## next number in this infinite sequence?

A forum for good logic/math puzzles.

Moderators: jestingrabbit, Moderators General, Prelates

### next number in this infinite sequence?

so I was reading GEB and I thought of a cool sequence
1 3 8 20 48 112 256

OEIS doesn't have it so I was wondering if any of you can find the pattern
Last edited by 4=5 on Wed Jun 11, 2008 4:50 pm UTC, edited 1 time in total.

4=5

Posts: 2068
Joined: Sat Apr 28, 2007 3:02 am UTC

### Re: next number in this infinite sequence?

Should the sixth and seventh terms be 112 and 256? If so, then I know how the sequence was generated, though I haven't yet got an explicit formula.
limu->i(patience)=0
Robin S

Posts: 3557
Joined: Wed Jun 27, 2007 7:02 pm UTC
Location: London, UK

### Re: next number in this infinite sequence?

yes, thank you.
hmm it turns out OEIS does have it

4=5

Posts: 2068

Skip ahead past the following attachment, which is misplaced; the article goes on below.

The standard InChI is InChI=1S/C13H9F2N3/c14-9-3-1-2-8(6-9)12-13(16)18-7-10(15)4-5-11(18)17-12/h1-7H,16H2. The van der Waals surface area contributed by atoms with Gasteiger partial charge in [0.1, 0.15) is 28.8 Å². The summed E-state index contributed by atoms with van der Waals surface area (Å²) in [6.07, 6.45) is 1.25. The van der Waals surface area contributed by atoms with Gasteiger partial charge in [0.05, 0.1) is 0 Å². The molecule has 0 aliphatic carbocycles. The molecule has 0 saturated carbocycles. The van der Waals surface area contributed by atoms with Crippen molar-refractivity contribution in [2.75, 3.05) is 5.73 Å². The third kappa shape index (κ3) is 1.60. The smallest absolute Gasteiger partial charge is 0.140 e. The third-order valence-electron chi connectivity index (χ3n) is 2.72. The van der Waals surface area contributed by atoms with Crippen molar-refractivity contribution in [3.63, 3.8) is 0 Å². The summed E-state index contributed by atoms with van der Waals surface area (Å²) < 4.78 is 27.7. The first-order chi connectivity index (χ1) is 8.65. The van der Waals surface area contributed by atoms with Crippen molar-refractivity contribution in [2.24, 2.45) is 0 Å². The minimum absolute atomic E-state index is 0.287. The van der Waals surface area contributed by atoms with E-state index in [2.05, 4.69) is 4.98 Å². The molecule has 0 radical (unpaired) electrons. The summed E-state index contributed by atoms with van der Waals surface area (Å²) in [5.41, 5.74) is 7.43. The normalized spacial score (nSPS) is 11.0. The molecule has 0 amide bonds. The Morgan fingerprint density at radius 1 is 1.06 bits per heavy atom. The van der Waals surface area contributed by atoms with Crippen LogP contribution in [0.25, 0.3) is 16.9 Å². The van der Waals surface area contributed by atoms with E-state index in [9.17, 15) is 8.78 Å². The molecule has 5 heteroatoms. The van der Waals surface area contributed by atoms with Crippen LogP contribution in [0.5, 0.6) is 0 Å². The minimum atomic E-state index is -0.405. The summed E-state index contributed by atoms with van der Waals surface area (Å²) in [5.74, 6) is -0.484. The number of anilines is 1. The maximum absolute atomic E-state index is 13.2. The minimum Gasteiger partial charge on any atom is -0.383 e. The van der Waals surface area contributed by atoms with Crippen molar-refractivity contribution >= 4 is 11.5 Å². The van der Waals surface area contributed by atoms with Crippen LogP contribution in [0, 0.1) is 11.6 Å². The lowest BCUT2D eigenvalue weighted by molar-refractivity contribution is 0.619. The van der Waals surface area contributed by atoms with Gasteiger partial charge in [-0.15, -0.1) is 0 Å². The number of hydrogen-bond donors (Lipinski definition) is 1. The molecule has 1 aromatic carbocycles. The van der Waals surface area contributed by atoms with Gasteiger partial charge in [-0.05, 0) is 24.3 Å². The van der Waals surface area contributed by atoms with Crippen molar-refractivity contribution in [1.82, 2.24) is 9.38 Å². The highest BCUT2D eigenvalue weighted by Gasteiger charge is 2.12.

Joined: Sat Apr 28, 2007 3:02 am UTC

### Re: next number in this infinite sequence?

Here's one possible way of obtaining the sequence:

Spoiler:
Given the nth term, double it and add 2n-1 to get the n+1th term.

The sequence does appear in OEIS, here.
limu->i(patience)=0
Robin S

Posts: 3557
Joined: Wed Jun 27, 2007 7:02 pm UTC
Location: London, UK

### Re: next number in this infinite sequence?

Spoiler:
So in general, letting s0 = 1 and s1 = 3, we get that sn = (n+2)2n-1.
(∫|p|2)(∫|q|2) ≥ (∫|pq|)2
Thanks, skeptical scientist, for knowing symbols and giving them to me.
Cauchy

Posts: 374
Joined: Wed Mar 28, 2007 1:43 pm UTC

### Re: next number in this infinite sequence?

I'm no expert at maths (I don't even know what OEIS is lol ) but I found the sequence pretty easy to work out ....

Spoiler:
Starting with the first number = 1 .... double it and add 1 to get the 2nd number = 3.
Double this and add 2 to give 8.
Double this and add 4 to give 20.
Double this and add 8 to give 48.
Double this and add 16 to give 112.
Double this and add 32 to give 256.
Double this and add 64 to give (*taps away on calculator*) 576.

Moonbeam

Posts: 223
Joined: Sat Dec 08, 2007 5:28 pm UTC
Location: UK

### Re: next number in this infinite sequence?

The partial sums of this finite sequence are:
1 4 12 32 80 192 448
so the nth partial sum seems to be:
n*2n-1

This means the nth partial sum represents
Spoiler:
the number of "1s" used when writing out the first 2n nonnegative integers in binary, since each of the n binary place values will be "1" exactly half of the time on this range.